It sounds strange, I know, but I think I'm in love...with my phone. It is my constant companion. It wakes me up in the morning, its soft glow leads my way at night. I would be lost without it (literally). It talks to me, it sings to me, it reminds me when I forget. We laugh together. We cry together. I love my phone. Many people feel similarly about their device, be it a laptop, tablet, or smartphone. (Admittedly, there are some who claim they hate their phone, but I'm convinced that beneath that cold, harsh exterior lies an insatiable love like mine). For people like us, if given the opportunity, we would gladly utilize our personal devices on the job instead of the five-year-old dinosaur that we are typically issued by our employers.
We could spend all day discussing the pros and cons of BYOD, but since this is a technical forum, I'll skip that part and jump right to the technical ramifications.
From the network's perspective, whether a connected device is supplied by the employer or the employee is of little consequence. In fact, in and of itself BYOD doesn't present any networking challenges that don't exist in some form in a traditional employer-supplied device environment. But a large-scale BYOD deployment does exacerbate some problems, three of which I would like to address here.
BYOD challenges to the network
1) Heterogeneous clients and security. In a traditional employer-supplied device environment, the variety of devices is relatively small. If you've read any of my other posts, you'll know that I'm a big fan of simplicity and elegance in network design. Less variety generally means less complexity, less complexity means less exposure to human error, and less exposure to human error means increased security.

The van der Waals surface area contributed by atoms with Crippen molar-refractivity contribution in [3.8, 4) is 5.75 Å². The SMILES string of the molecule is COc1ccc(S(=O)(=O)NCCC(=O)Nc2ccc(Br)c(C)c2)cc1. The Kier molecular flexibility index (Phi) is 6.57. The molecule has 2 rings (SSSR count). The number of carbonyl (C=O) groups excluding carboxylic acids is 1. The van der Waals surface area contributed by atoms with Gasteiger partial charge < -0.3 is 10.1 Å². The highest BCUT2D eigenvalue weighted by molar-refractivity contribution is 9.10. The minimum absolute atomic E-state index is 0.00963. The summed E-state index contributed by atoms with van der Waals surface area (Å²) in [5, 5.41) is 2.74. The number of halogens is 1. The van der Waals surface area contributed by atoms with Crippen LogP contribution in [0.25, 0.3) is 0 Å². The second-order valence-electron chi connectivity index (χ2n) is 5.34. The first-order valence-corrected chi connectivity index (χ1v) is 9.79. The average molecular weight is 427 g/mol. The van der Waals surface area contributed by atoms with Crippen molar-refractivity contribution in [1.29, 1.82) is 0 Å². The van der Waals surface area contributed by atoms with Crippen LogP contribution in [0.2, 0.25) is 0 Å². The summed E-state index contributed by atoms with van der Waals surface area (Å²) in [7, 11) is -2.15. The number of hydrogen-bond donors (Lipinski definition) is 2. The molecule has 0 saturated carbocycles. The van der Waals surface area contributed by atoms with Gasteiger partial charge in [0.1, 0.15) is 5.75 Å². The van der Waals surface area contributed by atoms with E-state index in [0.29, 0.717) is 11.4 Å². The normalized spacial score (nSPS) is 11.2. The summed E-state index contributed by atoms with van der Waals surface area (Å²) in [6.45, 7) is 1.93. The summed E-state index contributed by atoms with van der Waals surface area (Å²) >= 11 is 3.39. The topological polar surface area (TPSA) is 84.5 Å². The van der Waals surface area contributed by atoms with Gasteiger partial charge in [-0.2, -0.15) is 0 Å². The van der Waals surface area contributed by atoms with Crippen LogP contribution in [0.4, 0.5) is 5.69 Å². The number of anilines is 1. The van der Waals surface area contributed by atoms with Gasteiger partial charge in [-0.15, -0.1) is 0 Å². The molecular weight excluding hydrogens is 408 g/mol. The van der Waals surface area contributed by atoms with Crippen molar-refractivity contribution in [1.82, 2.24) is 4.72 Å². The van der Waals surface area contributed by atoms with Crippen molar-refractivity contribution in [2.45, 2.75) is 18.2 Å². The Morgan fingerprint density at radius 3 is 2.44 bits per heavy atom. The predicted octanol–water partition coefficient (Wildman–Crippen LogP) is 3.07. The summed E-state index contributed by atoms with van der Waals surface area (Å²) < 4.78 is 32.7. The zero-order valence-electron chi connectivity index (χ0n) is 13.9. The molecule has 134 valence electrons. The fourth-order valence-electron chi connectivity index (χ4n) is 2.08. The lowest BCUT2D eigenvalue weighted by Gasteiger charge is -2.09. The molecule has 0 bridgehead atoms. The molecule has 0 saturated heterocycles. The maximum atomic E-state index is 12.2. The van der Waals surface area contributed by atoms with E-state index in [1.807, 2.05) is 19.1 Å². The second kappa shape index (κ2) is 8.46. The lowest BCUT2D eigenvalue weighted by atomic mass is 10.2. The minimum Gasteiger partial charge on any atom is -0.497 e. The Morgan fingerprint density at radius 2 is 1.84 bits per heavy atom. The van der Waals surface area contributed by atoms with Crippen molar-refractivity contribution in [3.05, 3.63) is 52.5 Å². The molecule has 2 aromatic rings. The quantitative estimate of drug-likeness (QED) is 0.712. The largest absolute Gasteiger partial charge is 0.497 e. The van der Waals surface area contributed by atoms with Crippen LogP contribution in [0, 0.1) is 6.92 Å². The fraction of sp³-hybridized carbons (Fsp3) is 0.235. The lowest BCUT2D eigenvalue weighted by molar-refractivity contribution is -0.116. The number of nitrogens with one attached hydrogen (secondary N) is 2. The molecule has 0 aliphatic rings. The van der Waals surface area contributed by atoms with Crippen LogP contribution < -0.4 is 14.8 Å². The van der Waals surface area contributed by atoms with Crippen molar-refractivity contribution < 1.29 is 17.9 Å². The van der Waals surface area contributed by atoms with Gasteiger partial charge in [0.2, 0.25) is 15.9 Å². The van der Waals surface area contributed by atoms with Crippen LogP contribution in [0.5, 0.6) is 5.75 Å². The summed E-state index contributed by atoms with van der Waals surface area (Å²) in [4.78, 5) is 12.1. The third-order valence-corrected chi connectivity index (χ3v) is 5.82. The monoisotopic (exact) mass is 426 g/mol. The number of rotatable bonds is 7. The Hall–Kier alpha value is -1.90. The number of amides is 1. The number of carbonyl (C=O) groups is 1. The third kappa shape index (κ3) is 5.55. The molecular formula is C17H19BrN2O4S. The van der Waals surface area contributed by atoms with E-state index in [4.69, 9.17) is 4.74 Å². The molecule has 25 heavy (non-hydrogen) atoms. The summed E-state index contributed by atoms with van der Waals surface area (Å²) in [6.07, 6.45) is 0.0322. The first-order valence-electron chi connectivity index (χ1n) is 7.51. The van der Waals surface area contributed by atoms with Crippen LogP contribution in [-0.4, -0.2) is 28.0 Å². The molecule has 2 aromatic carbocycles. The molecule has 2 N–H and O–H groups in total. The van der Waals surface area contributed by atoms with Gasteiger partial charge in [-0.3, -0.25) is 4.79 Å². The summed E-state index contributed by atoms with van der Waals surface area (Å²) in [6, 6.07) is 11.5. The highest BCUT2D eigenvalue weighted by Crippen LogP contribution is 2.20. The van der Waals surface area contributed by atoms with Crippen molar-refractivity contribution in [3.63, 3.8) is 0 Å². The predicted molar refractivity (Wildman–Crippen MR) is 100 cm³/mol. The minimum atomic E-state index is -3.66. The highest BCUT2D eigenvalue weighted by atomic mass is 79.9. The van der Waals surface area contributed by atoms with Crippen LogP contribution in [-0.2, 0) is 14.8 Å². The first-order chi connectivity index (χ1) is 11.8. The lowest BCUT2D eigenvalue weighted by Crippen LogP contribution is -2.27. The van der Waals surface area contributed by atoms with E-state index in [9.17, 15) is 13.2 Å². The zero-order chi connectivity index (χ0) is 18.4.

2) Data loss. iPhone users have 1.2 million apps to choose from, Android users 1.3 million. How many of those apps do you think have some capability for sending data to a third party? Personal devices are more likely to have all manner of useless apps, increasing the potential for organizational data loss.
3) Rogue gateways. Organizations typically limit exposure to the Internet through the use of a Gateway architecture. A compromised device can activate both Wi-Fi and cellular data networks simultaneously, allowing for a real-time entry point into the network for attackers. Of course, this challenge isn't unique to BOYD, but as I stated earlier, a larger variety of devices present more vectors of attack.
Addressing the issues
There are two components to addressing these issues: technical and non-technical.
Let's get the boring one out of the way first: the non-technical component includes policy and awareness. A comprehensive and realistic BYOD policy is needed, and users need to be educated.
Phew, that wasn't so bad, was it? Now comes the fun part. There are two main technical tools for addressing BYOD, both of which happen to have three-letter acronyms: MDM and DLP.
1) Mobile Device Management, or MDM, is the generic term for software suites that are used for – you guessed it – managing your mobile device deployment. MDM tools and techniques aren't exclusive to BYOD, but a comprehensive MDM solution is even more essential for a successful – and secure – BYOD deployment.
2) Data loss prevention, or DLP, is a strategy to avoid exporting sensitive data outside of the boundaries defined by the organization. There are several types of DLP tools: some look for sensitive data, like social security numbers, on the wire. Some look for sensitive company files (like the marketing strategy for your company's latest soon-to-be hit product). But all serve the purpose of keeping sensitive data from going where it doesn't belong.
Why does it matter? What does it mean for the future of the enterprise?
With Gartner is predicting half of employers going BOYD by 2017, it is basically a foregone conclusion that your organization will have to deal with personal devices, either directly or indirectly. BYOD can either be a blessing (reduced costs, increased employee satisfaction) or a curse (management nightmare, increased vulnerability) to your organization. You pick: address it early and it will be a blessing, ignore it and it will be a curse.
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